grade made me see myself as an empowered learner of mathematics, forever altering my life trajectory. I knew I “belonged” in the mathematics community and developed a positive identity as a mathematics learner and scholar. I have found this to be true for other students who successfully persist in mathematics. The key is to create learning environments that foster this identity for all students, specifically for underrepresented groups.

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Serve as Agents of Change in the Mathematics Pipeline
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Several scholars have argued that mathematics serves as a gatekeeper that allows students to pursue STEM-related disciplines and careers. We must understand our role as mathematics gatekeepers and become reflective practitioners who are willing to rethink what we do, how we do it, and the impact practices have on students. We cannot afford to stay rigid in our thinking about what it means to do mathematics, nor can we stay stuck in outdated paradigms regarding how it is best taught.

We also need to raise our awareness of hidden ways that mathematics privileges some students while marginalizing others. For example, in mathematics we value particular learning styles and ways of knowing that reflect a Eurocentric worldview. Students who think in logical, linear ways are often rewarded for being “smart,” while students who demonstrate their understanding through conversation and stories are often labeled as “not math people,” and are therefore relegated to lower mathematics classes or disregarded all together. We know from research that many Black and Latino students do not only demonstrate their knowledge in linear ways and can therefore be marginalized in mathematics classes. So we must incorporate various strategies in our teaching that align with various cultural learning styles.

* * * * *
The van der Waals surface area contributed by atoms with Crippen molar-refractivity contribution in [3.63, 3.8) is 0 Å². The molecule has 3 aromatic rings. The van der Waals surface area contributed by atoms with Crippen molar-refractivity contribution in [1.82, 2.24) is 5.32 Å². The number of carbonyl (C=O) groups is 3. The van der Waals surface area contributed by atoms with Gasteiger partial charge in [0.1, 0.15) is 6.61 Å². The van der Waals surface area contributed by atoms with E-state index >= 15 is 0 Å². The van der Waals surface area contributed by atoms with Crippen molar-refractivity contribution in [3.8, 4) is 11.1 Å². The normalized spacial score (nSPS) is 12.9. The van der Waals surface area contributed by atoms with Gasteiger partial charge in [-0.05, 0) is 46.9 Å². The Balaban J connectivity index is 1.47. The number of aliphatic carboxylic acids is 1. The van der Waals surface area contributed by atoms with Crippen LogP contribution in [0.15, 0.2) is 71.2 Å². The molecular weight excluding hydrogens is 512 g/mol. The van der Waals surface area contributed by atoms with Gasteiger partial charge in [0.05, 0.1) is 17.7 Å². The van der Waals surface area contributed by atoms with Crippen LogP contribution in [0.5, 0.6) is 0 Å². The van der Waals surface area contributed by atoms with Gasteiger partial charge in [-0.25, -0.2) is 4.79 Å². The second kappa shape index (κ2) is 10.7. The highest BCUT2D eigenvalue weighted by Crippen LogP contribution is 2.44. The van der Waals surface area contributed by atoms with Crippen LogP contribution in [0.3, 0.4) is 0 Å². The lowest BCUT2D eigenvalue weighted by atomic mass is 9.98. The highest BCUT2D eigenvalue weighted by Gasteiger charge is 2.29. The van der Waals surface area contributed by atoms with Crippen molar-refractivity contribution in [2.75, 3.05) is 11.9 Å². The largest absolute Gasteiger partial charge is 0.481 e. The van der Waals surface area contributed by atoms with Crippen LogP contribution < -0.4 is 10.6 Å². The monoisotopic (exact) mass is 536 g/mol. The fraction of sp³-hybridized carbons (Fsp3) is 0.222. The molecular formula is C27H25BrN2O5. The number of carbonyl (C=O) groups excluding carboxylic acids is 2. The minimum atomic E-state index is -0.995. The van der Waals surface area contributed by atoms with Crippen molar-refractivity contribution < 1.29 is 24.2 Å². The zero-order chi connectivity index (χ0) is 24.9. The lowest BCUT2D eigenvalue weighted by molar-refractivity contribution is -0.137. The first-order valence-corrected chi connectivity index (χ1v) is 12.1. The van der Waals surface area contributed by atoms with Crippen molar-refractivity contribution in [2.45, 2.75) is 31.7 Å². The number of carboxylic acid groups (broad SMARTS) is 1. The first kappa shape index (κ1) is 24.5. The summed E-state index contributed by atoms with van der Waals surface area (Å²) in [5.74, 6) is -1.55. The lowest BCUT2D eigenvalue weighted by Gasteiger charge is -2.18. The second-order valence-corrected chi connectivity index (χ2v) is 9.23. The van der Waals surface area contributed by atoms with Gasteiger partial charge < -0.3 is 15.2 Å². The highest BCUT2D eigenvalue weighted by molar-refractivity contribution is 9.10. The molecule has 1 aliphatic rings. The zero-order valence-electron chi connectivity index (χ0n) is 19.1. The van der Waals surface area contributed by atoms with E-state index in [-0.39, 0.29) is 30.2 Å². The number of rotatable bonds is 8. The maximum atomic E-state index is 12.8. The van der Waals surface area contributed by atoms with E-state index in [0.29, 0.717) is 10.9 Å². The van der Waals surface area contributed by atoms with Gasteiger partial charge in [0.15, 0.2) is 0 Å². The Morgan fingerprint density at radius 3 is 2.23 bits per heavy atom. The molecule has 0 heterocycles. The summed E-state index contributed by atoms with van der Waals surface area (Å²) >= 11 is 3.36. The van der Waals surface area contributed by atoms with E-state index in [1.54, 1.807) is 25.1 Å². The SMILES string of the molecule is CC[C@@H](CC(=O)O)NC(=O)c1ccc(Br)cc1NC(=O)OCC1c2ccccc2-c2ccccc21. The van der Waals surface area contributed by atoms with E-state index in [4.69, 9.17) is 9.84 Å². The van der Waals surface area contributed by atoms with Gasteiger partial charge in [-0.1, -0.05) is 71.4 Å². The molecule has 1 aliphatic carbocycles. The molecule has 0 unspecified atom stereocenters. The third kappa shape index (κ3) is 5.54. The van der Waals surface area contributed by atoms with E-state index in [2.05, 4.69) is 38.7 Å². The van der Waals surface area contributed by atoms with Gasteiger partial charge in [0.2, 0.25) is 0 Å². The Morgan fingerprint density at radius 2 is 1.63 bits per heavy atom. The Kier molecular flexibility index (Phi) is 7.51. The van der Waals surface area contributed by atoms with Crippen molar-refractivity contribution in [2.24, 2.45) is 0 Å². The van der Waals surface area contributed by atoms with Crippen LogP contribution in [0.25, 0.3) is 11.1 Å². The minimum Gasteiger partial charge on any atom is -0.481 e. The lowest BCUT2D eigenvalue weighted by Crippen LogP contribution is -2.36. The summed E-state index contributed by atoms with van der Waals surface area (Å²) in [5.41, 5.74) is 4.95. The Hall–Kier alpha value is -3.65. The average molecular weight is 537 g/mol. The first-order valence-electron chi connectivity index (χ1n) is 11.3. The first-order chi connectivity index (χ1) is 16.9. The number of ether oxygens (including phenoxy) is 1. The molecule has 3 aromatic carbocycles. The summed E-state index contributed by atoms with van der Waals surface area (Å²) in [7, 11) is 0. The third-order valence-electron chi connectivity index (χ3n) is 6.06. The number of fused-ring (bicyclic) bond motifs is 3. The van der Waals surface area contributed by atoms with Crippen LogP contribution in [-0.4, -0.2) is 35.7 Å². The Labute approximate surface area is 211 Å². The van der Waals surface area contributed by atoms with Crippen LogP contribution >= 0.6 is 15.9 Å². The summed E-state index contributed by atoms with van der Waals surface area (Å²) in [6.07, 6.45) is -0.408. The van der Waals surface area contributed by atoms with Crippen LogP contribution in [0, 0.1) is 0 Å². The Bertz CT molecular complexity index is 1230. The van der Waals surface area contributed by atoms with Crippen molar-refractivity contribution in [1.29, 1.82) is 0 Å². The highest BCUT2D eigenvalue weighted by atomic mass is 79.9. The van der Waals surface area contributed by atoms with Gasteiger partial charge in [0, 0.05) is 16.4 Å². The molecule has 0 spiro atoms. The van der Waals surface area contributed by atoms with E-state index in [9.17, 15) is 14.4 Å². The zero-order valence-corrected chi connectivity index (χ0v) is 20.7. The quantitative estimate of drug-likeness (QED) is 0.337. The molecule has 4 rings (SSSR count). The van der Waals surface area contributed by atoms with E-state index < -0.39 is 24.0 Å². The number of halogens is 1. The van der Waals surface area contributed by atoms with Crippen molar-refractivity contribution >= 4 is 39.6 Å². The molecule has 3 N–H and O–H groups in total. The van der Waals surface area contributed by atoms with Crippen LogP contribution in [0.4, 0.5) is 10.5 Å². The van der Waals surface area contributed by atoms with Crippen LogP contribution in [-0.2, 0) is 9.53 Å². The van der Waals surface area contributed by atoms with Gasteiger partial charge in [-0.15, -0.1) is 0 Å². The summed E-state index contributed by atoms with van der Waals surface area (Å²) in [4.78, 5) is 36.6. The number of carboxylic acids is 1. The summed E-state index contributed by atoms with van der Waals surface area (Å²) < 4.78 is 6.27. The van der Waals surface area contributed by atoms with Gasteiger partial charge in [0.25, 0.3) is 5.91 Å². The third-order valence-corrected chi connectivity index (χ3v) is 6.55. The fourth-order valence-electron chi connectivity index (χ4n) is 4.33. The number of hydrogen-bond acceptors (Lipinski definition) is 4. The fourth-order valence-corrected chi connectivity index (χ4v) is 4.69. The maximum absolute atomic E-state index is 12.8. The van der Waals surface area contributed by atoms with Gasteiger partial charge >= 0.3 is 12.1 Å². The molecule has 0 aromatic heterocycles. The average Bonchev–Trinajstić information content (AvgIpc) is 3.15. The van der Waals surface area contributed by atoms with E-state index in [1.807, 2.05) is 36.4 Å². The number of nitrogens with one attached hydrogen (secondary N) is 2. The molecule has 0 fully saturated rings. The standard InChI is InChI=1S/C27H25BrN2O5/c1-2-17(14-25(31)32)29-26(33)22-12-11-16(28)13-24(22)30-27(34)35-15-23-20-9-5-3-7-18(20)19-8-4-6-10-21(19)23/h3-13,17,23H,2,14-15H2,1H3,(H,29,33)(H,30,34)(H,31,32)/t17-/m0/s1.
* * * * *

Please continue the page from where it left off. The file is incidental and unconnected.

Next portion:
We must understand the hidden power of mathematics and critique the ways we select students to participate in mathematics because mathematics has been viewed as elitist and only those who are considered “the best and the brightest” are allowed to participate in higher-level courses. Students are selected into accelerated programs based on standardized assessments and teacher recommendations. However, many students and parents don’t even know these selection criteria, or don’t have the sufficient social and cultural capital to advocate for their children in ways that will have them be one of the chosen ones. To address this problem, teachers may have to encourage and advocate for these students to continue taking advanced mathematics courses. In my own story, a teacher served as an agent of change by advocating that I be placed in a GT program. In my own research on what makes students successful in mathematics, key people who helped them navigate the mathematics education terrain are essential.

These are just a few first steps that will give all students the chance to achieve and persist in mathematics. Having students see themselves as viable mathematics learners and having gatekeepers deliberately shepherd them through the pipeline will go a long way towards realizing the vision of diversity and inclusion that we all know will be beneficial to our students, our schools, and the global society.